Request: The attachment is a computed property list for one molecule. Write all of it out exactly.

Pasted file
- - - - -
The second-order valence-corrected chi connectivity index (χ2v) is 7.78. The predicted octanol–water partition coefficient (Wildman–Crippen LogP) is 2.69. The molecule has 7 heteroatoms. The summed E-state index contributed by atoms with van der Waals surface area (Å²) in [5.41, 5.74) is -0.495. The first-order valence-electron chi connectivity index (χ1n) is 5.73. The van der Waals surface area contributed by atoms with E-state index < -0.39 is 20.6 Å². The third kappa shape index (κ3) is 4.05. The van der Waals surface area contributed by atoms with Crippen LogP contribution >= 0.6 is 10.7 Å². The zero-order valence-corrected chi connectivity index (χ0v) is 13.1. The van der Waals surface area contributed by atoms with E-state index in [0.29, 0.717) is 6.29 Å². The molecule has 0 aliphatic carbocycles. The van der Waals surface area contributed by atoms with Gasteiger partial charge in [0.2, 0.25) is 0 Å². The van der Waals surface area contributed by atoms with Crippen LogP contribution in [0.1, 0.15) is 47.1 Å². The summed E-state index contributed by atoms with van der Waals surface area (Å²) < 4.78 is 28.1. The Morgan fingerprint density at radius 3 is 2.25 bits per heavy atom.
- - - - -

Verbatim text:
The second-order valence-corrected chi connectivity index (χ2v) is 7.78. The predicted octanol–water partition coefficient (Wildman–Crippen LogP) is 2.69. The molecule has 7 heteroatoms. The summed E-state index contributed by atoms with van der Waals surface area (Å²) in [5.41, 5.74) is -0.495. The first-order valence-electron chi connectivity index (χ1n) is 5.73. The van der Waals surface area contributed by atoms with E-state index < -0.39 is 20.6 Å². The third kappa shape index (κ3) is 4.05. The van der Waals surface area contributed by atoms with Crippen LogP contribution >= 0.6 is 10.7 Å². The zero-order valence-corrected chi connectivity index (χ0v) is 13.1. The van der Waals surface area contributed by atoms with E-state index in [0.29, 0.717) is 6.29 Å². The molecule has 0 aliphatic carbocycles. The van der Waals surface area contributed by atoms with Gasteiger partial charge in [0.2, 0.25) is 0 Å². The van der Waals surface area contributed by atoms with Crippen LogP contribution in [0.1, 0.15) is 47.1 Å². The summed E-state index contributed by atoms with van der Waals surface area (Å²) < 4.78 is 28.1. The Morgan fingerprint density at radius 3 is 2.25 bits per heavy atom.